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Feature March 2013 Issue

Cats: Vermont Loves ‘Em

Cats have had a long, symbiotic relationship with humans — 8,000 years, in fact, according to some historians. Currently, Vermont leads this country in cat ownership with almost 50 percent of households owning at least one, according to recent research by the American Veterinary Medical Association.

“I’m not surprised at all,” said Dr. Lynn Martin, veterinarian at the Country Animal Hospital in Bethel, VT. “When I’m at veterinary conferences, cats are overtaking dogs as the most numerous pets because people are more mobile, live in apartments and find that cats are easier to take care of. You can travel with them or leave them behind and have a neighbor come in to take care of them.”

The 2012 statistics are based on the U.S. Pet Ownership and Demographics Sourcebook, which revealed that Vermont also ranks first in pet ownership, with 71 percent of households owning a pet.

Pet owners and nutrition

A recent petMD survey (www.petmd.com) on the topic of pet nutrition revealed confusion among pet owners regarding the nutritional needs of cats and dogs. While 57 percent of respondents read pet food labels for information about the ingredients in their pet’s food, that information is often misunderstood. “Understanding how to feed our pets properly is critical to their well-being,” states Jennifer Coates, DVM, a spokesperson for petMD. “This knowledge gap is worrisome, but also represents an opportunity for improving the health and longevity of our companion animals.”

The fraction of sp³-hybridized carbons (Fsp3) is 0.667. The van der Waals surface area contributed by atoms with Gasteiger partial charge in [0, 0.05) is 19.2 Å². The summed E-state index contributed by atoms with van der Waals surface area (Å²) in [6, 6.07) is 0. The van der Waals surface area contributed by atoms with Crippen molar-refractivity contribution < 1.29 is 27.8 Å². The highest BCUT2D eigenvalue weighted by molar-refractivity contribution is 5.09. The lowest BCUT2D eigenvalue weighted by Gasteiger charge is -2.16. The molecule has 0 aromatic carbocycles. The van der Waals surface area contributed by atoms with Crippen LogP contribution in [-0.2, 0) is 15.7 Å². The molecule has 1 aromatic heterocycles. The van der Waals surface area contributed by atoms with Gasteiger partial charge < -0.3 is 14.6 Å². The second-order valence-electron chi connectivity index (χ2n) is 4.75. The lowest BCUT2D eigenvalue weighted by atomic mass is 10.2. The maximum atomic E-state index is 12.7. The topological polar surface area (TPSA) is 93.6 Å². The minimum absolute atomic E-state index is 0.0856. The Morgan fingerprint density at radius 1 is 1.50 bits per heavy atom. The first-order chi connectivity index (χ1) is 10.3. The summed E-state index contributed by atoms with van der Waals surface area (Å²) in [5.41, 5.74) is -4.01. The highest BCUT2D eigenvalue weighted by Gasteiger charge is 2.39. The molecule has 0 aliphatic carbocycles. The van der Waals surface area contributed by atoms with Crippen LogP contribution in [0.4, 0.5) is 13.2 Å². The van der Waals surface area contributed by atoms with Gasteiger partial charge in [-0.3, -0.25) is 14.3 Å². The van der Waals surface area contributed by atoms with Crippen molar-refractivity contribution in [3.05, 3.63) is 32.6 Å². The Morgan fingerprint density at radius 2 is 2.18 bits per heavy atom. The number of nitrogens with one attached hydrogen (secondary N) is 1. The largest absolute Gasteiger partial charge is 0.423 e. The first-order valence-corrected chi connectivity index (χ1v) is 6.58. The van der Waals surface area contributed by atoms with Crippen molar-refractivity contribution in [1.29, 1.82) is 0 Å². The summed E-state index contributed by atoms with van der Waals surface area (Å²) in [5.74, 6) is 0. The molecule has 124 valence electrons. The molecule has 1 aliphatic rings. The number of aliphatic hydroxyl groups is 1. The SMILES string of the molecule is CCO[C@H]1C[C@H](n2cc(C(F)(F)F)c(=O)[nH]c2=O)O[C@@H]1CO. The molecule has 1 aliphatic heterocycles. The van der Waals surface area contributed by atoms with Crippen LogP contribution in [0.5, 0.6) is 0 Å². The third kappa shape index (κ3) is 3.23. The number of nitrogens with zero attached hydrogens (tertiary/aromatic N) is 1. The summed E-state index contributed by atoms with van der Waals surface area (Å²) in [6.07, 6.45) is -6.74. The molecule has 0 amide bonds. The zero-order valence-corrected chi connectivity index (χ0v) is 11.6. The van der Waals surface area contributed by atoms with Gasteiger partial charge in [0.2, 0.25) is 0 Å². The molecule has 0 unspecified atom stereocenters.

The survey revealed that owners often misunderstand terms like meat by-products, often are unaware of potential food allergens, do not necessarily appreciate that the best way for a company to establish a diet’s nutritional completeness is to conduct controlled feeding trials (if feeding trials have been conducted, this will be indicated on the label), often don’t completely understand the concept of balanced nutrition; and often are skeptical about the accuracy and completeness of pet food labels.

“Misconceptions surrounding pet food and feline and canine nutrition can lead owners to make ill-informed choices about what to feed their companions,” states Dr. Coates. “Veterinarians are the best source of information about what to feed pets. They can take into consideration a pet’s unique combination of life stage, lifestyle, and health to make individualized diet recommendations.”

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